Experience of a Lifetime
The American Warriors Day of Honor
This Memorial Day weekend I had the honor of assisting a WWII Veteran around Washington DC to see the National WWII memorial and four other memorials. It was a truly humbling experience.
The American Warriors are a group of volunteers who raise money to get WWII Vets to the memorial in DC as well as raising awareness for veterans programs. Check them out. American Warriors. They organize a flight for about one hundred vets (twice a year), with four busses, team leaders, guardians and helpers. Over the five years that AW has been doing this, the number of needed wheel chairs per flight has gone from 30 to 60%, meaning more and more helpers are needed on each flight. That is where I came in.
I was given the opportunity to travel to DC to meet the flight when it arrived, connect with a veteran and spend the day wheeling him around and keeping him company. I took the train from CT to DC, stayed in a hotel and joined about 150 other folks in welcoming these vets (between the ages of 86-99) as they got off the plane. A brass band, kids with signs, active service members, airport staff, and folks just waiting for other flights were there to cheer as these guys landed. Once it was “wheels down” it was a busy day of getting them situated on a bus, taking head counts, spreading the sun block, passing out water and getting to know each other while we trekked to five amazing memorials.
|This is Stan at the wall honoring those |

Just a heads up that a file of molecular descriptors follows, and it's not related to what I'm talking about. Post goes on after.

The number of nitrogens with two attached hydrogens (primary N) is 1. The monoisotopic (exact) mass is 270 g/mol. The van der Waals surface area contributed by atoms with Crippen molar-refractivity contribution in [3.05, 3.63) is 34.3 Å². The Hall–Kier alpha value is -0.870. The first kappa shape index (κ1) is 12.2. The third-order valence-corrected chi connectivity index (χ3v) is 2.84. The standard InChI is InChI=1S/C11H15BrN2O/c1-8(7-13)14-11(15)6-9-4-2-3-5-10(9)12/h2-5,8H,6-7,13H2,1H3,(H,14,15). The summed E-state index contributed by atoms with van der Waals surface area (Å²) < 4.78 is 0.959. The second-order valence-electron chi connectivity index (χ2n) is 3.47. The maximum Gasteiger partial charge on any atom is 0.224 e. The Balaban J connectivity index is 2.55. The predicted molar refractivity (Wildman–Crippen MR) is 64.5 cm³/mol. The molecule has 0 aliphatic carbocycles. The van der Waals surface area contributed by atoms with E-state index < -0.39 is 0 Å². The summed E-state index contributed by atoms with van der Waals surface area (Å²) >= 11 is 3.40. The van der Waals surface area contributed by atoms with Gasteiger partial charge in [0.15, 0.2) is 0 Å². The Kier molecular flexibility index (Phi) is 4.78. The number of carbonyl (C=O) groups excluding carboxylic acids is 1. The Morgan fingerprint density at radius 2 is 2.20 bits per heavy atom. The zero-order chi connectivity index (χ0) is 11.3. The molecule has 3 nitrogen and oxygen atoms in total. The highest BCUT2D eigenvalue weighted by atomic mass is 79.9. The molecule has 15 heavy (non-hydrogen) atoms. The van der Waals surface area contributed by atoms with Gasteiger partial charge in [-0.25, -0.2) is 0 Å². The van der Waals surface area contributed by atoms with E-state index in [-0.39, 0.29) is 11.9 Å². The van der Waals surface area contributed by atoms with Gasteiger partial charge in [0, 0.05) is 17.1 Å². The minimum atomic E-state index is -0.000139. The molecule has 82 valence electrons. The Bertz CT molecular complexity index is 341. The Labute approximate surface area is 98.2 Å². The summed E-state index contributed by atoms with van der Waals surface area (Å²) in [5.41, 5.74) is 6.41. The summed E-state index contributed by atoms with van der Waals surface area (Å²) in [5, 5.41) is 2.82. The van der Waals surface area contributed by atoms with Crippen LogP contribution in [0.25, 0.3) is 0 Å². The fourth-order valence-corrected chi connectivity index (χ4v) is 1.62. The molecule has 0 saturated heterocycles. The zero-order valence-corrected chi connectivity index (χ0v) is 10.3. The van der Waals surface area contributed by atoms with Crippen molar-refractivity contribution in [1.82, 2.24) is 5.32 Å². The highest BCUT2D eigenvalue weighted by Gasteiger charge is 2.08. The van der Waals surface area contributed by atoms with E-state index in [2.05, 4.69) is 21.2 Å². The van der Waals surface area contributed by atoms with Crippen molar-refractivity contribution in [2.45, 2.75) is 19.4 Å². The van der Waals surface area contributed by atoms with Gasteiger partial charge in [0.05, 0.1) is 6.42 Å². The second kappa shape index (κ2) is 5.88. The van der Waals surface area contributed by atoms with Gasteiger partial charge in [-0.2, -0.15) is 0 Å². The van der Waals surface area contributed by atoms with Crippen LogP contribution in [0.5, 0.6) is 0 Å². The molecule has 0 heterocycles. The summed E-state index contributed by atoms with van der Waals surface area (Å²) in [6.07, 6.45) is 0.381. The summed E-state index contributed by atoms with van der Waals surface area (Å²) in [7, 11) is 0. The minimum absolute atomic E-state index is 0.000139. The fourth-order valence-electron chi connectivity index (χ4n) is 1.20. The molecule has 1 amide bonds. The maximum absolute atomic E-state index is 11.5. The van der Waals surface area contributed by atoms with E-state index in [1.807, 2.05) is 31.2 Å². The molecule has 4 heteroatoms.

who were lost in WWII.
|Here is our group of Vets inside the WWII Memorial.|
We were there on Saturday of the holiday weekend. On Sunday there was to be the Rolling Thunder motorcycle event. A ride of over half a million bikers, to bring awareness to the needs of Veterans. So, when we were going from place to place, it was mobbed with bikers as well as families and it was absolutely amazing to see how folks reacted to these WWII vets. People of all ages were coming up to Stan and the other vets to thank them for their service, shake their hands, give hugs and even take their pictures with them. Marines that approached Stan seem to have a special bond with him that was beyond my understanding. It was so special to see. A mother walked up and shook Stan’s hand and then had her two children walk up shake his hand and thank him. It was great to see parents teaching their children to respect these men.
So after a very long, HOT and emotionally draining day we brought theses Heroes back to the Airport. This is where I left Stan with a hug and a kiss and a promise to send pictures from the day. But for Stan the day was not over. He still had thank you letters to read on the way home written by school children then to be greeted by family, friends and patriots when he landed at Bradley International. I have had the privilege of being at the airport when they land last fall, talk about amazing.
|2 of the 17 statues at the Koran War Memorial|
|Our Vets at the Iwo Jima Memorial|